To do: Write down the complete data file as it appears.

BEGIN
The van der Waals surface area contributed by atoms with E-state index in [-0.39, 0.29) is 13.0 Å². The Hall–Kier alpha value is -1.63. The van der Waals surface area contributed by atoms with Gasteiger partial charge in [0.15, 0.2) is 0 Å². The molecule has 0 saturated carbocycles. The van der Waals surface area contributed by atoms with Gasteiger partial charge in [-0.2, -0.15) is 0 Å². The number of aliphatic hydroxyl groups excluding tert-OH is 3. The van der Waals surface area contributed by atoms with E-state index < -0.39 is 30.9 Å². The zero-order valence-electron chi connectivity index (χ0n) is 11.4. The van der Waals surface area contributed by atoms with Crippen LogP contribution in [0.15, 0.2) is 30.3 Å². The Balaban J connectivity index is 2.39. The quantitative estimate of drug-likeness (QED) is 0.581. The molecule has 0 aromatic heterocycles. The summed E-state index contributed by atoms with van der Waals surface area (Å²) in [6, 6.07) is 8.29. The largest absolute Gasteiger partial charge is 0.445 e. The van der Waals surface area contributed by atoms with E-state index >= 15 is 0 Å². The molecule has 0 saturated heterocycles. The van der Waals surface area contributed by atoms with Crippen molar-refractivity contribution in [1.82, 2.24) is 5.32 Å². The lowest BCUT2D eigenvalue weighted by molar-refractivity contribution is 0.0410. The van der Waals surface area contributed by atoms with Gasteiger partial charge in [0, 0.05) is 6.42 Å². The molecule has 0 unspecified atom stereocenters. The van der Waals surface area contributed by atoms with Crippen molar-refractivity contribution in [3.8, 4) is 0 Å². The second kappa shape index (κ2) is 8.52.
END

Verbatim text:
The van der Waals surface area contributed by atoms with E-state index in [-0.39, 0.29) is 13.0 Å². The Hall–Kier alpha value is -1.63. The van der Waals surface area contributed by atoms with Gasteiger partial charge in [0.15, 0.2) is 0 Å². The molecule has 0 saturated carbocycles. The van der Waals surface area contributed by atoms with Gasteiger partial charge in [-0.2, -0.15) is 0 Å². The number of aliphatic hydroxyl groups excluding tert-OH is 3. The van der Waals surface area contributed by atoms with E-state index < -0.39 is 30.9 Å². The zero-order valence-electron chi connectivity index (χ0n) is 11.4. The van der Waals surface area contributed by atoms with Crippen LogP contribution in [0.15, 0.2) is 30.3 Å². The Balaban J connectivity index is 2.39. The quantitative estimate of drug-likeness (QED) is 0.581. The molecule has 0 aromatic heterocycles. The summed E-state index contributed by atoms with van der Waals surface area (Å²) in [6, 6.07) is 8.29. The largest absolute Gasteiger partial charge is 0.445 e. The van der Waals surface area contributed by atoms with E-state index >= 15 is 0 Å². The molecule has 0 saturated heterocycles. The van der Waals surface area contributed by atoms with Crippen molar-refractivity contribution in [1.82, 2.24) is 5.32 Å². The lowest BCUT2D eigenvalue weighted by molar-refractivity contribution is 0.0410. The van der Waals surface area contributed by atoms with Gasteiger partial charge in [0, 0.05) is 6.42 Å². The molecule has 0 unspecified atom stereocenters. The van der Waals surface area contributed by atoms with Crippen molar-refractivity contribution in [3.8, 4) is 0 Å². The second kappa shape index (κ2) is 8.52.